The Tireless Educator
Sonam Yeshe Wangpo
When the life of Sonam Yeshe Wangpo is considered, it becomes impossible to deny the existence of reincarnation. After all, how else could so much have been accomplished by someone so young, and by someone who showed signs of great attainments at an age when most people are still learning how to walk?
Born in 1556 in the Tolung Lampa area of Tibet, the young boy was just two years old when he demonstrated his clairvoyance by remembering details of his previous life. Two years later, he was taken to Drepung Monastery where he was recognised as the unmistaken incarnation of Panchen Sonam Drakpa. His Holiness the 3rd Dalai Lama Sonam Gyatso cut his hair in a symbolic and auspicious gesture of ordination. It was also during this time that the young boy received the name Sonam Yeshe Wangpo.
It would also be the 3rd Dalai Lama who conferred upon the young child the novice monastic ordination vows when he was just nine years old. And whilst many others can and do receive ordination at such a young age, rarely are they giving teachings to large, receptive audiences when they are 11. Yet, Sonam Yeshe Wangpo stunned everyone when, whilst visiting the great monastic seat of Kyormolung just outside Lhasa, he gave flawless teachings without the aid of his tutors.
It was a sight to behold, and deep faith arose in the assembly who immediately believed they were in the presence of none other than Panchen Sonam Drakpa’s reincarnation. Sonam Yeshe Wangpo followed up on this occasion by travelling to Chakar Dratsang the following year, in order to receive teachings on the great Buddhist treatises. Over time, due to his involvement in the educational curriculum there, the monastic population increased.
Sonam Yeshe Wangpo was 19 when, in front of ten abbots, great masters and monks, he received the full monastic ordination vows in a ceremony presided by the 3rd Dalai Lama. He would then go on to travel with his teacher, the Dalai Lama, at the age of 22, on a historic journey to Mongolia where they were hosted by the Mongol king Altan Khan.
Sonam Yeshe Wangpo’s faith in his teacher was single-pointed and unwavering. He is known to have composed verses of praise of the Dalai Lama, along with many ritual liturgies and treatises on general Dharma teachings. Like his teacher, he travelled extensively to faraway places in order to give teachings and he undertook these journeys by foot. He is also known to have travelled to Central Tibet when he was 33 years old, to make vast offerings to the Sangha at many of the monasteries there, including Gaden, Sera and Drepung, and he also made offerings at the monasteries in Olka and Gyal.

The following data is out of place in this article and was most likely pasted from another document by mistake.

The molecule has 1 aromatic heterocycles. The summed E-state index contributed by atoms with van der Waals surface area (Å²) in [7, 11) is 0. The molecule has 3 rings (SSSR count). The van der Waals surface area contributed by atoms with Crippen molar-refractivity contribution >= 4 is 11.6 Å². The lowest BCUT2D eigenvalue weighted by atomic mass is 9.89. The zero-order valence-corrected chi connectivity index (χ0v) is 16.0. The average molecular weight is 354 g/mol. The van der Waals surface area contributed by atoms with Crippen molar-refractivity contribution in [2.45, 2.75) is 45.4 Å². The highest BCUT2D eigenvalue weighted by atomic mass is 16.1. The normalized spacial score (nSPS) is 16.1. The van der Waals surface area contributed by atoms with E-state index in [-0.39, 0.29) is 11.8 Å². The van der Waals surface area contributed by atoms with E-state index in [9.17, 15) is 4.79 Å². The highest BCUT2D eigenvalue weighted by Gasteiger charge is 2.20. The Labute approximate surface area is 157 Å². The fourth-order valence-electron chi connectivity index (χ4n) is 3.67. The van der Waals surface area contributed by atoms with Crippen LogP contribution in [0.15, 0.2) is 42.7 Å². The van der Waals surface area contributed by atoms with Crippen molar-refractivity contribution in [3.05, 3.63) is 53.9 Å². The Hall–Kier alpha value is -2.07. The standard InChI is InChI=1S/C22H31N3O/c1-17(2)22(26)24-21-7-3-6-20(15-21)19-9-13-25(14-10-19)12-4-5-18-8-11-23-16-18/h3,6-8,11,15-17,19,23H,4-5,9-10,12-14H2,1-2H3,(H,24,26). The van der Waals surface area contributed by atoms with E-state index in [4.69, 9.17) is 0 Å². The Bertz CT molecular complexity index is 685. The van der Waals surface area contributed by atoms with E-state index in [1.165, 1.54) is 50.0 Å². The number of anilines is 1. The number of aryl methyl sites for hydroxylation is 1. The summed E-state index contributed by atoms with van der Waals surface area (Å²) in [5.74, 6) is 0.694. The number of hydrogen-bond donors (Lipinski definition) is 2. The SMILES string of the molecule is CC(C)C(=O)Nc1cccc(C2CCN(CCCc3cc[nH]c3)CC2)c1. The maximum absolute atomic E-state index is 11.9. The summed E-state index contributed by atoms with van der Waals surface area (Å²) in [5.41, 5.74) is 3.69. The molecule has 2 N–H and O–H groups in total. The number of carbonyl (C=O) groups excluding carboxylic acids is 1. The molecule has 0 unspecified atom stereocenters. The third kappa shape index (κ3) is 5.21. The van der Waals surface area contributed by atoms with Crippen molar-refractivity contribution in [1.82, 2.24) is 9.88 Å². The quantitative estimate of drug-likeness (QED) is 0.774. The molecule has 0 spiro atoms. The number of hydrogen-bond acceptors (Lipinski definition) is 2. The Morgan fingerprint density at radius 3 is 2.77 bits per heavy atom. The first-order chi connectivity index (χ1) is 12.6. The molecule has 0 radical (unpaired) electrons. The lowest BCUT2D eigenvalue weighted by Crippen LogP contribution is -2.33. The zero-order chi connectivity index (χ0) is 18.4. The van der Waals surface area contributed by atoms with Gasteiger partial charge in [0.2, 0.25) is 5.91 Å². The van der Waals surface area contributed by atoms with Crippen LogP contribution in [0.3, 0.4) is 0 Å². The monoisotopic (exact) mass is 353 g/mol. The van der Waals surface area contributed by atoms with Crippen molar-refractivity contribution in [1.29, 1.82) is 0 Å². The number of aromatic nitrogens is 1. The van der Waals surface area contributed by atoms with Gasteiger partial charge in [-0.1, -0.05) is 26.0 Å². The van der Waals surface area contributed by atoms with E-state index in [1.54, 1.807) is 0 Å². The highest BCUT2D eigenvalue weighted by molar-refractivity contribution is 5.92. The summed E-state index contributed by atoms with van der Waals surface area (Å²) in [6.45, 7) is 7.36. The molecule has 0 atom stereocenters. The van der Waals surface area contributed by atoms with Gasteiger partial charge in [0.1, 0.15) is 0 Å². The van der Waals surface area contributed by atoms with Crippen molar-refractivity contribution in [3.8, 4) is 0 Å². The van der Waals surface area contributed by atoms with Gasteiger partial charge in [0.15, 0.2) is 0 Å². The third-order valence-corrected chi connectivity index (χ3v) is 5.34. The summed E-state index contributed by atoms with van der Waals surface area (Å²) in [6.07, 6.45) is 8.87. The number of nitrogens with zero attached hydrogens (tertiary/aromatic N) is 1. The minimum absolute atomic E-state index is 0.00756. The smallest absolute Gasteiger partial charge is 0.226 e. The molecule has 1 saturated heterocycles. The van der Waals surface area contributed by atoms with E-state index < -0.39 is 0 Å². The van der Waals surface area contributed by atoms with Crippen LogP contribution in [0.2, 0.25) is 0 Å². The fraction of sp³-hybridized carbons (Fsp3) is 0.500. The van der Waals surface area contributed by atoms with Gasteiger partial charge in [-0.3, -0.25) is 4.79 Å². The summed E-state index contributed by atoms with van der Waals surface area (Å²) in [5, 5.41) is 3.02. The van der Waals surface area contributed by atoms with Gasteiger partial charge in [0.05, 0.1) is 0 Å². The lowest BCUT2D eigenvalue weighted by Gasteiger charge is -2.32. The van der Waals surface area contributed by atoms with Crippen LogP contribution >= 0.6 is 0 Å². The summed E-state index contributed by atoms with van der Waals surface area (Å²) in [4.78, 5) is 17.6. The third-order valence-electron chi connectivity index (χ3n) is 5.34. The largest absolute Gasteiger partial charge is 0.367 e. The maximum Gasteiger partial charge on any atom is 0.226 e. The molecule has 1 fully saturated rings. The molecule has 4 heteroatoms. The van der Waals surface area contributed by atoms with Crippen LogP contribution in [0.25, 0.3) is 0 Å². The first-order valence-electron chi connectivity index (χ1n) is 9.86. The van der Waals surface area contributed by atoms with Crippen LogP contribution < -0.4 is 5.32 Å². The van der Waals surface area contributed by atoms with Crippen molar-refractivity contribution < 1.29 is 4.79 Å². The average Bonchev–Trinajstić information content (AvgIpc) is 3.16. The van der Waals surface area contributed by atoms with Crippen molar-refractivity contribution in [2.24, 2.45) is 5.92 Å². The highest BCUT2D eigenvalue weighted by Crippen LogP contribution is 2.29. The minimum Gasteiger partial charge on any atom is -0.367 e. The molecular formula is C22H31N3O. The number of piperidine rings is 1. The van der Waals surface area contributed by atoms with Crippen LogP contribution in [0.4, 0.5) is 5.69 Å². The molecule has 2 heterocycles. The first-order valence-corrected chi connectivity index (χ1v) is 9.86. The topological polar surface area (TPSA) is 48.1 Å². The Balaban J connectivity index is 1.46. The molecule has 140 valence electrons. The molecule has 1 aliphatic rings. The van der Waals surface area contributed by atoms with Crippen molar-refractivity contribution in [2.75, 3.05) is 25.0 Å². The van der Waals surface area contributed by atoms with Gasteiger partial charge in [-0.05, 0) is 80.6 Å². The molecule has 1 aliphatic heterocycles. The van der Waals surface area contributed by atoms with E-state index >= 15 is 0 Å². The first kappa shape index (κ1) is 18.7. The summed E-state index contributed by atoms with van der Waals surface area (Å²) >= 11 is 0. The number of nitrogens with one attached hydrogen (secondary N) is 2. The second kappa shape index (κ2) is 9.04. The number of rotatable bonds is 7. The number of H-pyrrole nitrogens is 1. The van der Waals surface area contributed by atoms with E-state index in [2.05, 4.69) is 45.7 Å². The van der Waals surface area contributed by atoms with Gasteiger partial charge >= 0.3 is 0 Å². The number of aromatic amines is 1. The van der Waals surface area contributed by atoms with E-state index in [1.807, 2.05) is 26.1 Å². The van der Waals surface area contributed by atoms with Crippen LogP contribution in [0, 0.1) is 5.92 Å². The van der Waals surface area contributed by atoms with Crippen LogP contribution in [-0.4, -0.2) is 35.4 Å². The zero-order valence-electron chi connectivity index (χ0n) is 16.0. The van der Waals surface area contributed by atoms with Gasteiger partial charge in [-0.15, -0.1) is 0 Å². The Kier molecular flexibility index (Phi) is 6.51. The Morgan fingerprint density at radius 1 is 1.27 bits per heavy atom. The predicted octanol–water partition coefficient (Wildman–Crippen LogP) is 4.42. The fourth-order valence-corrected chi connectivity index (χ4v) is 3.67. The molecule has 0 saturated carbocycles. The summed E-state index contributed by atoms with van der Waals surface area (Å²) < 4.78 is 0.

Olka would come to be very significant in Sonam Yeshe Wangpo’s short life. After his extensive travels, Sonam Yeshe Wangpo was appointed as the abbot of Kyormolung where he had greatly impressed everyone with his teachings at the age of 11. In the process of discharging his duties as abbot, he gave numerous teachings on both sutra and tantra. His abbotship in Kyormolung was followed by an appointment for him to be abbot of Chamdo Monastery, something he was unable to fulfil because it clashed with a request he had received from the people of Olka.
Thus, at the age of 37, Sonam Yeshe Wangpo was in Olka when he entered parinirvana. As was befitting a high lama of his accomplishments and deeds, a funerary cremation was arranged as soon as he left clear light death meditation and when the flames died down, many relics and deity images emerged from the ashes and bone fragments which were later enshrined.
Sonam Yeshe Wangpo’s life might have been brief but for countless people, he inspired faith in the Dharma. His life therefore, bears testament to the tenet that determination, compassion and devotion to one’s spiritual guide will move many others onto the path, setting them on track to liberation.